No need to run to the supermarket when a craving spikes, as these copycat MIlano and Mallomars taste just like the brand version you buy, but possibly even better!
Alright, so I’m using the actual brand names of these cookies when the copycat recipe of these are called Milan and Mallows. Then again, I could have used some supermarket brand rip-off names like Stop & Shop Chocolate covered Mallow cookies, or Shop-Rite Chocolate filled Vanilla Sandwich cookies (I’m just improvising the latter two), but really, who cares? We could call them Atomic Ass Expanders and Big Butt Biscuits, and it wouldn’t make a difference.
Well, due to copyright infringements, Chicago pastry chef and co-owner of Tru, not to mention former Food Network maven, Gale Gand, has dubbed them Milan and Mallow (Chocolate Covered Marshmallow Cookies) cookies, in her attempt to recreate them.
‘Fingerprint’ explained toward the end of this entry.
As usual, before I go on It’s time for the DB-Bot sarcastic snippet. OK, forget it, I’m not going to make any snarky remarks about the DB-BOT since it’s gotten a bit old. Here it is, minus the snark, and maybe we could even be frien..wait, it’s a freakin’ computer program!! I think I need to lay off the pain meds completely at this point!
The July Daring Bakers’ challenge was hosted by Nicole at Sweet Tooth. She chose Chocolate Covered Marshmallow Cookies and Milan Cookies from pastry chef Gale Gand of the Food Network. Thanks, Nicole!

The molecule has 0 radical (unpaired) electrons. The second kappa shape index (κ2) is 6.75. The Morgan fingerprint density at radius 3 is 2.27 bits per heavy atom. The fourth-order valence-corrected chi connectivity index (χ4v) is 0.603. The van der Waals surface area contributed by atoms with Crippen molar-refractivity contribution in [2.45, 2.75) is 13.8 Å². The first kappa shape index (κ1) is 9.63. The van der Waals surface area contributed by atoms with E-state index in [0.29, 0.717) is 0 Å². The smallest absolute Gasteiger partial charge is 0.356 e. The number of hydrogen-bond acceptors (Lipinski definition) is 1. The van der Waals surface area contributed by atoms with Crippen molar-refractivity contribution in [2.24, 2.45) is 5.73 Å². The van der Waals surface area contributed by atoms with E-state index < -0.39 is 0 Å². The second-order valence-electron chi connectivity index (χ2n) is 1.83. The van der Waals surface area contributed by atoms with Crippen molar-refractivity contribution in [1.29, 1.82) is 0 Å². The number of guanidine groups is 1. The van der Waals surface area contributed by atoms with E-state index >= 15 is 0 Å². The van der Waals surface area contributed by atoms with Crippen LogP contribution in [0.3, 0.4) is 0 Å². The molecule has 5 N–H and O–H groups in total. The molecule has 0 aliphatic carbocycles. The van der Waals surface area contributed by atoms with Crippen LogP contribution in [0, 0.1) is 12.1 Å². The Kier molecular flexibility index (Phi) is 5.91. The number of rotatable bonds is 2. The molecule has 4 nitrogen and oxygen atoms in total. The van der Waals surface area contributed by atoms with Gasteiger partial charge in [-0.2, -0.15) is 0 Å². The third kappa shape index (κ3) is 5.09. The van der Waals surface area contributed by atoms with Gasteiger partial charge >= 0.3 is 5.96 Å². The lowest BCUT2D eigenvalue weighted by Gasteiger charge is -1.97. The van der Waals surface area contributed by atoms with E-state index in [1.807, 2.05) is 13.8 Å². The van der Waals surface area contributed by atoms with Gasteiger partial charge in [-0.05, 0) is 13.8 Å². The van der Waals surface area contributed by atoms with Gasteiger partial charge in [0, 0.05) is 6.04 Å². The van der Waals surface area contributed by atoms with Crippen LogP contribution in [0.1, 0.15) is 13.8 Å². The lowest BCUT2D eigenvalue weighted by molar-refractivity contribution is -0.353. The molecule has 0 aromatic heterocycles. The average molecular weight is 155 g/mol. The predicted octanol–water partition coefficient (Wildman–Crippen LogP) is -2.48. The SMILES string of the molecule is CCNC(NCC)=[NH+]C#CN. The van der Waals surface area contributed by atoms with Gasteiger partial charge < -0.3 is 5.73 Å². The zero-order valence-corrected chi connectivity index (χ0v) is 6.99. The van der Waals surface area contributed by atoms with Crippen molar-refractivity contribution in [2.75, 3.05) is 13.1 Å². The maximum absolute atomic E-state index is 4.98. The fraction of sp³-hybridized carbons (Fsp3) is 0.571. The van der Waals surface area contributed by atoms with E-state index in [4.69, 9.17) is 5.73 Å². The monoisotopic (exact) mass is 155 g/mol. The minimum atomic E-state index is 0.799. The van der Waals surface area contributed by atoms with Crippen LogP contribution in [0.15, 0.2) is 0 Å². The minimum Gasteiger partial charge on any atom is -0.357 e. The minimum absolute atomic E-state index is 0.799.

Gooey marshmallow, ready to pipe. I love marshmallow in this form (minus the gelatin so it doesn’t set), especially over ice cream or as a frosting for cakes/cupcakes.
For both cookies, we were given free reign when it came to flavors, fillings and chocolate (which is usually the case), so I suppose you could say I went a little (COUGH – extremely) crazy with both the Milano AND the Mallow, as you can see in the photos. Every photo of each cookie is clearly identified, so no need to type out every single direction I took with each and every cookie flavor and addition, twice!
Having said all that, I’ve always liked Gale Gand… a lot. I own some her cookbooks, and most of the recipes are great and extremely creative. However, I’ve run into some where the ingredient amounts or just something is off. In this case, it’s the Mallomars, errr, Mallow cookies. The recipe states that the yield is two dozen cookies. Poppycock! (first time I ever used that word, I swear!).
The dough for the cookie base gives you about 8 dozen cookies and the amount of homemade marshmallow is enough to top about 4 dozen cookies, and the chocolate coating is enough for two dozen. WTF? I ended up just using half the dough, rolled 1/8 -inch thin and cut with a 1 1/2-inch round cutter, which is exactly how the recipe reads, and I got 50 cookies!
I froze the other half of the dough since what was I going to do with 100 cookies, 50 of which contain no marshmallow, and 25 with no marshmallow or chocolate? No, I’m not making extra marshmallow and melting more chocolate. Heck, I don’t even like marshmallows unless they’re toasted golden brown and gooey inside, atop a piece of chocolate on a graham cracker – or, again, toasted golden brown on top of candied sweet potatoes, or – at the end of a long stick around a campfire while telling ghost stories about the giant untoasted marshmallow that exploded in some guy’s stomach and killed him.